I bought the boat for weekend touring on flat water and larger slow moving rivers, as well as exploring wetlands. I think it excels in that capacity. It does not turn quickly in small quick streams. I would not recommend it for smaller or faster water.
At approximately 57 pounds dry weight and with an advertised capacity of 400 pounds it's just want I wanted. I can easily transport it on the bed cap of my pickup and it will hold enough shtuff for me to be on the water all day or a couple of nights of shoreline camping.
The 2011 model is exactly what I expected. A plastic kayak that runs fast, track good, and with the re-designed seat and cockpit fits me real well! The rocker allows me to turn like it's a 12' kayak which is great for back waters. The length and weight (57 lbs) is maximum for what I want to carry & store. This is my 6th kayak starting from 9 1/2' going from 12' to 13 1/2' to the 14 1/2' Whistler. There is ample room in the bow and stern hatches for equipment.
Current Designs may not be as well know as Perception or Wilderness Systems, but you would be amiss not to check them out when you are ready to purchase a new kayak. I gave it a 10 even though I am very wary of rating inflation. Everyone seems to love the kayak they have, I believe mostly from lack of exposure to other manufacturers. It's the best boat in its class from all of my research over the years.
My advice to anyone looking for a kayak is to get the maximum length for your over-all needs, go as skinny as possible, and note the hull design & degree of rocker from one manufacturer to another. It all effects tracking, efficiency, maneuverability, and rough waters.
When looking for kayaks we wanted a boat that would track well for lakes and flat water and have enough maneuverability to handle class II/III rivers. The decision came down to the Wilderness Systems Tsunami 145 or the CD Whistler. We purchased the Whistlers because most things were similar but the Whistler construction and design was nicer. The Whistlers have molded recessed holders for the deck lines. This eliminates the bolts and nuts that extend into the underside of the deck. I liked this because it eliminated getting dry bags caught and ripped not to mention the possibility of snagging clothing on a wet exit. The Whistlers have met these requirements without a problem.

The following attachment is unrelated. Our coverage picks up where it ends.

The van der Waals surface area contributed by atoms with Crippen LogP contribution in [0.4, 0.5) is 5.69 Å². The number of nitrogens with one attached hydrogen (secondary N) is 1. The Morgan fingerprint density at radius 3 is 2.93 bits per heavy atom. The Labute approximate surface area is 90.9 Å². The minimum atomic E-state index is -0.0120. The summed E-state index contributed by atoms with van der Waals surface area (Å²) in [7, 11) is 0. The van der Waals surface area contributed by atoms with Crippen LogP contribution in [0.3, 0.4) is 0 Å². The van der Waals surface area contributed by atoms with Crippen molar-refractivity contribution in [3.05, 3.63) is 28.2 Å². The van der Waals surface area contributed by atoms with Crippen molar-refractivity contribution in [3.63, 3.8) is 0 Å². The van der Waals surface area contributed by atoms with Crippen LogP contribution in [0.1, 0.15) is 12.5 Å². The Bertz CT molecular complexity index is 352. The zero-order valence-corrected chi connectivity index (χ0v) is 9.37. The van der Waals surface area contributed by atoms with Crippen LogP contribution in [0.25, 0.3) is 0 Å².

We elected not to add the rudder and so far haven't missed it even though we often paddle on large lakes and have been in some strong cross winds and whitecap waves. A rudder would have been nice in these conditions but a little edging and a sweep stroke keeps it tracking.
The seat is comfortable for even with long paddles of 4 hours or more. The thigh pads aren't adjustable and mine fit just right. I modified them on my wife's by repositioning and drilling new holes in the thigh bracket. CD has since added a different seat back that is more ridged and adjustable. I like the adjustable band system we have because it doesn’t extend above the rear deck (easier to get in and out) and provides support to the lower back (sit up straight). The seat is an important consideration when selecting and test paddling a boat. Make sure it is adjusted for you. The cockpit opening is larger than most touring kayaks so you can pull your knees up and adjust your resting or leisure paddling position. With the skirt on water will puddle a little in it but this has not been an issue.
The top deck bungees are well designed and I like the perimeter grab lines. Not all kayaks in this class have these. They are handy for grabbing another kayak while on the water or holding the kayak after a wet exit. I use the line as a paddle holder when stopped by slipping the blade under it near the bow. The Whistler has a unique rough matt finish over the top of the decks. This grips whatever is under the bungees and gives it a little different look. I do like the height and angle of the front deck especially in front of the cockpit. This provides plenty of leg room and sheds waves nicely. Also the front hatch has a molded cover with 2 tie down straps over the rubber hatch cover, unusual for this class of kayak. This adds additional wave shedding protection and helps to keep the front hatch secure and dry.